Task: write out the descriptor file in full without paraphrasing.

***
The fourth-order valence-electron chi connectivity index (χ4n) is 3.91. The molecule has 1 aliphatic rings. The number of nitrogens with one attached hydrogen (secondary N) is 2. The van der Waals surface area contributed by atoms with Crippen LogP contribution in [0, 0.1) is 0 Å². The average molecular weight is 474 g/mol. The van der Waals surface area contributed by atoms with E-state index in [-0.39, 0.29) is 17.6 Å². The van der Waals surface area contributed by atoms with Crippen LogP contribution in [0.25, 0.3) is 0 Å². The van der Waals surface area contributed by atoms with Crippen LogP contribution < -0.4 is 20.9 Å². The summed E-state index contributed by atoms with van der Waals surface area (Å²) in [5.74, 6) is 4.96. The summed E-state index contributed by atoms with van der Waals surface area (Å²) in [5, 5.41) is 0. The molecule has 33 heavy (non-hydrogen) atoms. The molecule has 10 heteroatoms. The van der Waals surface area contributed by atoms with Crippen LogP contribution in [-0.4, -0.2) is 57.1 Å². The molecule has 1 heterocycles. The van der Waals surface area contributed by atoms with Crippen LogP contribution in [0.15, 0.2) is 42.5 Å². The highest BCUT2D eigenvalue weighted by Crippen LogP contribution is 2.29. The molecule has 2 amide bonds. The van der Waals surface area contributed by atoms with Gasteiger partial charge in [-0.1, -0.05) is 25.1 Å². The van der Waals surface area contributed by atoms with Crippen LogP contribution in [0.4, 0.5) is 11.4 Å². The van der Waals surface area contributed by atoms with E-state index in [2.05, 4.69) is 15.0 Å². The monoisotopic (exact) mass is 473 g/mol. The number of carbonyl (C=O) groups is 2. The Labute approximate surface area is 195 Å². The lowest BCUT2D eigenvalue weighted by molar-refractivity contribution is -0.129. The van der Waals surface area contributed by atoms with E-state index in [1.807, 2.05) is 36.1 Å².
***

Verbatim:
The fourth-order valence-electron chi connectivity index (χ4n) is 3.91. The molecule has 1 aliphatic rings. The number of nitrogens with one attached hydrogen (secondary N) is 2. The van der Waals surface area contributed by atoms with Crippen LogP contribution in [0, 0.1) is 0 Å². The average molecular weight is 474 g/mol. The van der Waals surface area contributed by atoms with E-state index in [-0.39, 0.29) is 17.6 Å². The van der Waals surface area contributed by atoms with Crippen LogP contribution in [0.25, 0.3) is 0 Å². The van der Waals surface area contributed by atoms with Crippen LogP contribution < -0.4 is 20.9 Å². The summed E-state index contributed by atoms with van der Waals surface area (Å²) in [5.74, 6) is 4.96. The summed E-state index contributed by atoms with van der Waals surface area (Å²) in [5, 5.41) is 0. The molecule has 33 heavy (non-hydrogen) atoms. The molecule has 10 heteroatoms. The van der Waals surface area contributed by atoms with Crippen LogP contribution in [-0.4, -0.2) is 57.1 Å². The molecule has 1 heterocycles. The van der Waals surface area contributed by atoms with Crippen LogP contribution in [0.15, 0.2) is 42.5 Å². The highest BCUT2D eigenvalue weighted by Crippen LogP contribution is 2.29. The molecule has 2 amide bonds. The van der Waals surface area contributed by atoms with Gasteiger partial charge in [-0.1, -0.05) is 25.1 Å². The van der Waals surface area contributed by atoms with Crippen LogP contribution in [0.4, 0.5) is 11.4 Å². The van der Waals surface area contributed by atoms with E-state index in [2.05, 4.69) is 15.0 Å². The monoisotopic (exact) mass is 473 g/mol. The number of carbonyl (C=O) groups is 2. The Labute approximate surface area is 195 Å². The lowest BCUT2D eigenvalue weighted by molar-refractivity contribution is -0.129. The van der Waals surface area contributed by atoms with E-state index in [1.807, 2.05) is 36.1 Å².